Please note that the following document, although believed to be correct at the time of issue, may not represent the current position of the CRA.
Prenez note que ce document, bien qu'exact au moment émis, peut ne pas représenter la position actuelle de l'ARC.
Principal Issues: Whether 104(2) applies in the given hypothetical scenario
Position: Question of fact
Reasons: See details
Question #14 of the Institute of Chartered Accountant of Alberta
Document 2011-0430261E5 posited three spousal trusts created under the will of a deceased person, with the residual beneficiaries under each trust being a different child of the taxpayer. CRA indicated these would likely be deemed a single trust. Document 2004-0090941E5 indicated that three trusts, with each having a different child as a beneficiary, would not likely be so deemed. The difference appears to be the widow(er), a beneficiary in common. Document 2011-0430261E5 seems much more definitive than past interpretations (for example, documents 2004-0090941E5 and 9M19190, Question 8) in setting out CRA's views on the designation of multiple trusts to be a single trust, under subsection 104(2).
(a) Has CRA's approach or interpretation changed? What circumstances are considered relevant in determining whether this provision would be applied?
(b) In the scenario presented in document 2011-0430261E5, would CRA accept a single spousal trust, the residue of which is to be divided into three separate trusts, one for each of the three children of the deceased (i.e. the situation in 2004-0090941E5 implemented after death of the survivor spouse), referred to as "residual trusts" herein, or would CRA consider that the residual trusts would still properly be deemed a single trust in perpetuity?
(c) Assuming CRA would consider the residual trusts in (b), above, to properly be separate trusts, would they also consider the three trusts created under the will in document 2011-0430261E5 to cease to be deemed to be a single trust on death of the survivor spouse?
As stated in document 9M19190, the determination of whether the trusts have been structured so that their income accrues to the same group or class of beneficiaries is a question of fact. The applicability of subsection 104(2) of the Act and the relevance of the various facts will be determined mainly in light of its object which is to prevent a beneficiary, group or class of beneficiaries from being allowed to split income by using various trusts for the same beneficiary, group or class of beneficiaries. We do however recognize that often with respect to family and estate planning there may be legitimate non-tax reasons for wanting to keep the interests of specific family members separate. All these factors will be considered when determining whether several trusts will be considered one individual for the purposes of the Act. In general, it is our opinion that the discretion in subsection 104(2) of the Act would not be exercised in a situation where a testator creates a separate trust for each of his or her children. In addition, we comment as follows:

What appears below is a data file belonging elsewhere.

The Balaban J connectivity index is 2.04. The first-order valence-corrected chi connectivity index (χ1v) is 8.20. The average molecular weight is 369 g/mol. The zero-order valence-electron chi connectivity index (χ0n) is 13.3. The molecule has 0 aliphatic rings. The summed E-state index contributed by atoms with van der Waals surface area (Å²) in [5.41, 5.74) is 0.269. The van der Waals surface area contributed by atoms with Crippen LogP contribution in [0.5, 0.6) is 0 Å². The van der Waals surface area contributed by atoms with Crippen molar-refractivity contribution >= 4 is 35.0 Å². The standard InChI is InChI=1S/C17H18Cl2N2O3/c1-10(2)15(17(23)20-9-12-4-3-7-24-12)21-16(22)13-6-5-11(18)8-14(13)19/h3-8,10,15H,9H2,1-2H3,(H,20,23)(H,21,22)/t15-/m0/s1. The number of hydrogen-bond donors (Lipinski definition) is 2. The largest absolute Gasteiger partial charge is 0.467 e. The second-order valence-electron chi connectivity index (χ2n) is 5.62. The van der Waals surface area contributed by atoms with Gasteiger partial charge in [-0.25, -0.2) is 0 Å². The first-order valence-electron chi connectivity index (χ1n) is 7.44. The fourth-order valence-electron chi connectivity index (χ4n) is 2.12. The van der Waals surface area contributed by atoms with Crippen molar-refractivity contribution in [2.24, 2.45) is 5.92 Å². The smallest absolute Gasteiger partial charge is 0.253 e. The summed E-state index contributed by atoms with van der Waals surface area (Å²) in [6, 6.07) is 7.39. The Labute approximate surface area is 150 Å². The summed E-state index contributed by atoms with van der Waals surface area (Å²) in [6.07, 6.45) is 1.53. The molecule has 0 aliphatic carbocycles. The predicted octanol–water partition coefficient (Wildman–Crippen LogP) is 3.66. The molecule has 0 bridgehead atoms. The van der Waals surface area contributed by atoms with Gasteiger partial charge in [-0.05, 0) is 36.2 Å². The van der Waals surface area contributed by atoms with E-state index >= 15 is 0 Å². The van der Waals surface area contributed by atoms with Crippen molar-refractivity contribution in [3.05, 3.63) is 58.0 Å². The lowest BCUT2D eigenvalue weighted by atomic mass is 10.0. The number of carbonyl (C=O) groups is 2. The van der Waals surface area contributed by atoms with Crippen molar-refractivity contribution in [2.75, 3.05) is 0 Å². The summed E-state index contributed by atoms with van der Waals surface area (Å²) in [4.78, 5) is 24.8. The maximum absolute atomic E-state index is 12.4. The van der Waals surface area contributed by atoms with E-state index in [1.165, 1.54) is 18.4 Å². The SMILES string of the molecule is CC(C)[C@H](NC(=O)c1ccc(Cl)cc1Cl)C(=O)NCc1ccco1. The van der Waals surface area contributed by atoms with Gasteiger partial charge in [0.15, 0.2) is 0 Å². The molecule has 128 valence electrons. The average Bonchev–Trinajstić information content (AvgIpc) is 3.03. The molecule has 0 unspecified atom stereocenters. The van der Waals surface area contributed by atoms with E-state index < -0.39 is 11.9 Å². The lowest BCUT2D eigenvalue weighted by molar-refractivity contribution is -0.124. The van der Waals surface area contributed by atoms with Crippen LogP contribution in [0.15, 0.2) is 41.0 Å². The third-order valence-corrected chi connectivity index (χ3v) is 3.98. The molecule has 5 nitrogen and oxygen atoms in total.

(a) CRA's approach has not changed. For the purposes of determining whether the discretion in subsection 104(2) of the Act would be exercised, certain criteria are examined, including but not limited to:
- whether there was a clear intention to create separate trusts, according to the provisions of the will or trust deed;
- whether the trusts have common beneficiaries, in particular the number of common beneficiaries and the nature of their respective interests in each of the trusts;
- whether the assets of each of the trusts are administered and accounted for separately; and
- the powers of the trustees.
(b) If the scenario presented in document 2011-0430261E5 is amended such that there is created a single spousal trust, the residue of which is to be divided into three separate trusts pursuant to the terms of the testator's will, one for each of the three children of the deceased (with each child as sole beneficiary), and referred to as the "Residual Trusts" herein, we comment as follows:
- As at the date of death of the beneficiary spouse of the spousal trust, there would be a deemed disposition of the assets held in the spousal trust pursuant to paragraph 104(4)(a) and the aggregate gain, if any, would be taxable in the spousal trust.
- If the condition in paragraph 248(9.1)(a) is met, the Residual Trusts may qualify as testamentary trusts.
- Subject to the criteria detailed in the foregoing paragraph (a), the Residual Trusts would not generally be subject to the exercise of discretion afforded the Minister in subsection 104(2) of the Act.
(c) If the scenario presented in document 2011-0430261E5 is not amended and the three spousal trusts were treated as a single trust pursuant to subsection 104(2) of the Act, we comment as follows:
- As at the date of death of the common beneficiary spouse of the three spousal trusts, there would be a deemed disposition of the assets held in each of the spousal trusts pursuant to paragraph 104(4)(a) of the Act and the aggregate gain, if any, of each of the three spousal trusts treated as that of a single trust for tax purposes pursuant to subsection 104(2) of the Act.
- Subject to the criteria detailed in the foregoing, the Residual Trusts would not generally be subject to the discretion in subsection 104(2) of the Act in the taxation year following the taxation year in which the date of death of the beneficiary spouse occurred.
April 26th, 2013
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